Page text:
Digital transformation does not require starting over with all new cloud deployed applications and infrastructure. Hybrid IT solutions are a pragmatic reality for most companies — their non-cloud solutions provide a foundation on which to execute their digital transformation roadmaps. Incremental transformation steps such as moving application development and testing workloads, disaster recovery capability, data warehouses, and massive amounts of data (as in IoT) to the cloud, or strategically investing in cloud SaaS applications are all examples that result in a portfolio of cloud and non-cloud environments — aka hybrid IT.

Given the significant investment of time, money, and man hours that companies have in their current IT environments — including significant customizations — it is difficult to justify abandoning solutions that are performing well as needed. Although some companies can simplify their compute needs enough through virtualization to make a full move to the cloud, most will have some technology (whether infrastructure or applications) that remains in a non-cloud form — such as complex, business-critical applications.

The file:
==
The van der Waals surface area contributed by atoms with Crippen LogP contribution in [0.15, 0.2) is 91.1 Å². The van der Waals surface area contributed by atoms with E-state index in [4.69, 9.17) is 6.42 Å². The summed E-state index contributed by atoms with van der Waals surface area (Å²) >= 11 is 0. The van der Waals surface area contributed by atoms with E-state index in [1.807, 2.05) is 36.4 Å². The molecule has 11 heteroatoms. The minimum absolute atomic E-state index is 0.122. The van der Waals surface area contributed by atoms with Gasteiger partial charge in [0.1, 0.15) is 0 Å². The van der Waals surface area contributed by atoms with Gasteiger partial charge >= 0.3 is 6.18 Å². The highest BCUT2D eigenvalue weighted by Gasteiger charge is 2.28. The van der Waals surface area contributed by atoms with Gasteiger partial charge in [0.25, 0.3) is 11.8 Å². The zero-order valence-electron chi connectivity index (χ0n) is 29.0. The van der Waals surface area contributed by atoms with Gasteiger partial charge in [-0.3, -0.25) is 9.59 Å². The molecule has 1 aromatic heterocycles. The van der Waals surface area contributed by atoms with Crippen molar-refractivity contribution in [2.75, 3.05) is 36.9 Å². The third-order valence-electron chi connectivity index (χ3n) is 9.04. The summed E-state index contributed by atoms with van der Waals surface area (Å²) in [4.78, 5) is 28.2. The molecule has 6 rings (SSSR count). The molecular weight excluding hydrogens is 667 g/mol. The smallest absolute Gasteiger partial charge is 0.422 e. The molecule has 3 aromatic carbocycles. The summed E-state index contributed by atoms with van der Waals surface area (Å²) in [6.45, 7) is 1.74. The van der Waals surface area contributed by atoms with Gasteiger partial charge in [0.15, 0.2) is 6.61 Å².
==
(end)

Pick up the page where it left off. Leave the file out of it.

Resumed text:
Recent market changes have forced some companies to put cloud projects on hold. For others, the timelines for their cloud roadmaps have accelerated to adapt to new customer demands. Yet a paced migration approach is still necessary because existing solutions can’t be replaced all at once, or it may not make business sense to replace them at all. For companies experiencing either scenario, a hybrid IT architecture will prevail. The transition period will likely last for many years while cloud projects make incremental shifts to a company’s portfolio of hardware and software. Hybrid IT will persist during the transitional years; for some it may exist indefinitely.

Another factor that is contributing to the duration of the hybrid IT scenario is a lack of functional parity in cloud products when compared to their non-cloud counterparts. Many IT components (particularly highly complex, customized applications that require significant compute horsepower) don’t have a 1-to-1 functional equivalent in the cloud. CIOs are choosing to virtualize their infrastructure and wait for cloud products to mature. As they wait (that is, sweat their existing assets), they are investing in cloud services that enable business priorities.